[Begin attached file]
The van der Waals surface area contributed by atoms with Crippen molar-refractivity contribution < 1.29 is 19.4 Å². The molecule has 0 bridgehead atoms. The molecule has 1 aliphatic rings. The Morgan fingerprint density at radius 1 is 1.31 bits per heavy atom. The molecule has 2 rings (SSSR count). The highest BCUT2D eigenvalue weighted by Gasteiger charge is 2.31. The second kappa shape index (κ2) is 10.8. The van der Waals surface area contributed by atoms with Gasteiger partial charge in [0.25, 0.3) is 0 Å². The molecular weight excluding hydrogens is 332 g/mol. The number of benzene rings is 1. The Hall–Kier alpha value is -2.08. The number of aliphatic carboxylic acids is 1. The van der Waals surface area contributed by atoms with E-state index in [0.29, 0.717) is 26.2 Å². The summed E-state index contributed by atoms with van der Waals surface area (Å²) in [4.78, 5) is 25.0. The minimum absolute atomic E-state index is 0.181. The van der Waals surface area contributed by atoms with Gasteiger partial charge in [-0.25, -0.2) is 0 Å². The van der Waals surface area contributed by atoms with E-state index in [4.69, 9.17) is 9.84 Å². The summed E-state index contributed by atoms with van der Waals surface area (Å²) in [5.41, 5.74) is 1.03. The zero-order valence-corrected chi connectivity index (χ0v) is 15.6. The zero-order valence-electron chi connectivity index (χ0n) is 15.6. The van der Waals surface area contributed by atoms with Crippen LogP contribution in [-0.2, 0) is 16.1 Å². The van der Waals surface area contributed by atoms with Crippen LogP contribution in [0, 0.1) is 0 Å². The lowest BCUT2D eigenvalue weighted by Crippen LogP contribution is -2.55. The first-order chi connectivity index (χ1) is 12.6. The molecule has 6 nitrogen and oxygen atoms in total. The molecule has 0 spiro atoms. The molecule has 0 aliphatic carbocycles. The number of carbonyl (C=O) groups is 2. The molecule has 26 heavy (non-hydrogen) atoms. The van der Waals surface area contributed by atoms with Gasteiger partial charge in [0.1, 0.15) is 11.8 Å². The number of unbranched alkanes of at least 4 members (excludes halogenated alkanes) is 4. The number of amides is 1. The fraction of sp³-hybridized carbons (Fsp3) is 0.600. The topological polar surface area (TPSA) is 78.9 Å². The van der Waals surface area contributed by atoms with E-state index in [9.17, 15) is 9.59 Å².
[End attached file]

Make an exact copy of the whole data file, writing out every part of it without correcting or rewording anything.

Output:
The van der Waals surface area contributed by atoms with Crippen molar-refractivity contribution < 1.29 is 19.4 Å². The molecule has 0 bridgehead atoms. The molecule has 1 aliphatic rings. The Morgan fingerprint density at radius 1 is 1.31 bits per heavy atom. The molecule has 2 rings (SSSR count). The highest BCUT2D eigenvalue weighted by Gasteiger charge is 2.31. The second kappa shape index (κ2) is 10.8. The van der Waals surface area contributed by atoms with Gasteiger partial charge in [0.25, 0.3) is 0 Å². The molecular weight excluding hydrogens is 332 g/mol. The number of benzene rings is 1. The Hall–Kier alpha value is -2.08. The number of aliphatic carboxylic acids is 1. The van der Waals surface area contributed by atoms with E-state index in [0.29, 0.717) is 26.2 Å². The summed E-state index contributed by atoms with van der Waals surface area (Å²) in [4.78, 5) is 25.0. The minimum absolute atomic E-state index is 0.181. The van der Waals surface area contributed by atoms with Gasteiger partial charge in [-0.25, -0.2) is 0 Å². The van der Waals surface area contributed by atoms with E-state index in [4.69, 9.17) is 9.84 Å². The summed E-state index contributed by atoms with van der Waals surface area (Å²) in [5.41, 5.74) is 1.03. The zero-order valence-corrected chi connectivity index (χ0v) is 15.6. The zero-order valence-electron chi connectivity index (χ0n) is 15.6. The van der Waals surface area contributed by atoms with Crippen LogP contribution in [-0.2, 0) is 16.1 Å². The van der Waals surface area contributed by atoms with Crippen LogP contribution in [0, 0.1) is 0 Å². The lowest BCUT2D eigenvalue weighted by Crippen LogP contribution is -2.55. The first-order chi connectivity index (χ1) is 12.6. The molecule has 6 nitrogen and oxygen atoms in total. The molecule has 0 spiro atoms. The molecule has 0 aliphatic carbocycles. The number of carbonyl (C=O) groups is 2. The molecule has 26 heavy (non-hydrogen) atoms. The van der Waals surface area contributed by atoms with Gasteiger partial charge in [0.1, 0.15) is 11.8 Å². The number of unbranched alkanes of at least 4 members (excludes halogenated alkanes) is 4. The number of amides is 1. The fraction of sp³-hybridized carbons (Fsp3) is 0.600. The topological polar surface area (TPSA) is 78.9 Å². The van der Waals surface area contributed by atoms with E-state index in [9.17, 15) is 9.59 Å².